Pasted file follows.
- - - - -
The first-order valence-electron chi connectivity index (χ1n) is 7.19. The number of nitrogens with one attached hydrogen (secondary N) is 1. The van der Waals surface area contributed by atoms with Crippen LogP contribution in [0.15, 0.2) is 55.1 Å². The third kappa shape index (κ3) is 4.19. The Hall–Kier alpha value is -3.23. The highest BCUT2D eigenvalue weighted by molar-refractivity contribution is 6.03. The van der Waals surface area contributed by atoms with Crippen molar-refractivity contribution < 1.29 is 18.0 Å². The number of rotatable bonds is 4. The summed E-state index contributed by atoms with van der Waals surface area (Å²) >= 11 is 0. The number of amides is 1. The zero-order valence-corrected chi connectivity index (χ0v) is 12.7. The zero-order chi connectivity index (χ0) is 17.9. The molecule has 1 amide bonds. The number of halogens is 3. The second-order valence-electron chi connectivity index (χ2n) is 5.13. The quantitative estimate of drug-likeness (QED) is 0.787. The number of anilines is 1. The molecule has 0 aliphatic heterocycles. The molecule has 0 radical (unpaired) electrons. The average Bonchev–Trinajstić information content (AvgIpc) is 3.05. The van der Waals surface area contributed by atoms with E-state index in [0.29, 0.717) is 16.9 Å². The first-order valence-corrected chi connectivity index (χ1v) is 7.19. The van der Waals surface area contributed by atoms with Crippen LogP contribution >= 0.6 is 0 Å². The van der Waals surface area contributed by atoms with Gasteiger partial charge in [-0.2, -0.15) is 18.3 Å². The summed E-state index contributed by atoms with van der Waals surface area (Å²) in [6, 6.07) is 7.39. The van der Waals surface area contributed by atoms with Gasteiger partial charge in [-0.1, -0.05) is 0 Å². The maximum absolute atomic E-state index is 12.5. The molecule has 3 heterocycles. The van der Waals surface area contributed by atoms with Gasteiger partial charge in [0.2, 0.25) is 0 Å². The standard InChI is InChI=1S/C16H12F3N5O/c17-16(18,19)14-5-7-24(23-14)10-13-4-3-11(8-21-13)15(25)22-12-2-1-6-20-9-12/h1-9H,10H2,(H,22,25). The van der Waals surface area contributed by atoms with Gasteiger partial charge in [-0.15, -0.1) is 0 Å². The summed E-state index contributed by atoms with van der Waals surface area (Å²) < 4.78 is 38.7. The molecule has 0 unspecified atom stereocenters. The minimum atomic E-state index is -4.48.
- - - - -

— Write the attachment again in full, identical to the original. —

The first-order valence-electron chi connectivity index (χ1n) is 7.19. The number of nitrogens with one attached hydrogen (secondary N) is 1. The van der Waals surface area contributed by atoms with Crippen LogP contribution in [0.15, 0.2) is 55.1 Å². The third kappa shape index (κ3) is 4.19. The Hall–Kier alpha value is -3.23. The highest BCUT2D eigenvalue weighted by molar-refractivity contribution is 6.03. The van der Waals surface area contributed by atoms with Crippen molar-refractivity contribution < 1.29 is 18.0 Å². The number of rotatable bonds is 4. The summed E-state index contributed by atoms with van der Waals surface area (Å²) >= 11 is 0. The number of amides is 1. The zero-order valence-corrected chi connectivity index (χ0v) is 12.7. The zero-order chi connectivity index (χ0) is 17.9. The molecule has 1 amide bonds. The number of halogens is 3. The second-order valence-electron chi connectivity index (χ2n) is 5.13. The quantitative estimate of drug-likeness (QED) is 0.787. The number of anilines is 1. The molecule has 0 aliphatic heterocycles. The molecule has 0 radical (unpaired) electrons. The average Bonchev–Trinajstić information content (AvgIpc) is 3.05. The van der Waals surface area contributed by atoms with E-state index in [0.29, 0.717) is 16.9 Å². The first-order valence-corrected chi connectivity index (χ1v) is 7.19. The van der Waals surface area contributed by atoms with Crippen LogP contribution >= 0.6 is 0 Å². The van der Waals surface area contributed by atoms with Gasteiger partial charge in [-0.2, -0.15) is 18.3 Å². The summed E-state index contributed by atoms with van der Waals surface area (Å²) in [6, 6.07) is 7.39. The van der Waals surface area contributed by atoms with Gasteiger partial charge in [-0.1, -0.05) is 0 Å². The maximum absolute atomic E-state index is 12.5. The molecule has 3 heterocycles. The van der Waals surface area contributed by atoms with Gasteiger partial charge in [0.2, 0.25) is 0 Å². The standard InChI is InChI=1S/C16H12F3N5O/c17-16(18,19)14-5-7-24(23-14)10-13-4-3-11(8-21-13)15(25)22-12-2-1-6-20-9-12/h1-9H,10H2,(H,22,25). The van der Waals surface area contributed by atoms with Gasteiger partial charge in [-0.15, -0.1) is 0 Å². The summed E-state index contributed by atoms with van der Waals surface area (Å²) < 4.78 is 38.7. The molecule has 0 unspecified atom stereocenters. The minimum atomic E-state index is -4.48.